Israeli challenger Benny Gantz to be asked to form government
Israel’s president will give the former military commander Benny Gantz the first opportunity to form a governing coalition, presenting a serious challenge to caretaker prime minister Benjamin Netanyahu’s claim to the premiership.
Mr Gantz, who has faced off against Mr Netanyahu in three elections since April 2019, appears to have brought together an unlikely grouping of rival politicians who have set aside deep ideological divisions to try to topple the veteran Mr Netanyahu.
The Joint List of Arab Parties has thrown their support behind Mr Gantz, who during the election campaign bragged about bombing the Gaza Strip. Avigdor Lieberman, a secular rightwinger, and nearly all the members of the Labour and leftwing parties also agreed to support Mr Gantz.
Together, they have told President Reuven Rivlin that they have 61 votes in the 120-seat Knesset, against the 58 that Mr Netanyahu can count on from his coalition. This is made up of his Likud party, two deeply religious political parties and a rightwing party that represents the settlers who live in the occupied West Bank.
Mr Gantz will now have about a month to formally unite the unprecedented coalition. Yet Arab politicians have never served in any Israeli government while Mr Lieberman champions reducing Israel’s Arab population via land swaps.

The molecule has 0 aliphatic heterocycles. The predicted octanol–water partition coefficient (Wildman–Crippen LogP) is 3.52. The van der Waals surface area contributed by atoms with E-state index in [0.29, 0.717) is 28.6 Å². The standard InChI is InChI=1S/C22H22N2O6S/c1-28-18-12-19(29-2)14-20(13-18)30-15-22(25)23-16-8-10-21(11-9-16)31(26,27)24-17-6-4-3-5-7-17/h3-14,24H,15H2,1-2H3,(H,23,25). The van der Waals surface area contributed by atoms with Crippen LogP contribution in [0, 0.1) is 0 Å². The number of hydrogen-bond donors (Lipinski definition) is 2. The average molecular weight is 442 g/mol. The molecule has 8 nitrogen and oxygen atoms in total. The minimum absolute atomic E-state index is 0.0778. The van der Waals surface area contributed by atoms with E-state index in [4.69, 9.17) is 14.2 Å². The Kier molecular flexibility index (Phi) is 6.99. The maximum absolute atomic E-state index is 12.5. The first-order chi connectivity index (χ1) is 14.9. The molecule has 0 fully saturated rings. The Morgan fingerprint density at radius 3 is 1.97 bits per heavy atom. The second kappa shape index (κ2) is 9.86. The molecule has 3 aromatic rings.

There is no guarantee that Mr Gantz will succeed — both he and Mr Netanyahu have twice failed at the task of forming a government — and the coalition he will try to build is united in not much else more than a desire to topple Mr Netanyahu, according to Gideon Rahat, a professor at Hebrew University. “Gantz has an absolute majority but it is an anti-Netanyahu majority. They are not pro-Gantz under all conditions. Netanyahu has only 58 seats, but they are all strongly behind him,” he said.
On Sunday, Mr Netanyahu’s corruption trial, which was scheduled to begin on Tuesday, was postponed because of the coronavirus crisis. The three judges who would have overseen proceedings have decided to delay the hearings until May.
Mr Netanyahu has suggested a unity government with Mr Gantz’s Blue and White Party in order to have a fully functioning government to counter the social and economic impact of the coronavirus. But Mr Gantz has shown little interest in that government, especially since it would require Mr Netanyahu to have first shot at a rotating premiership.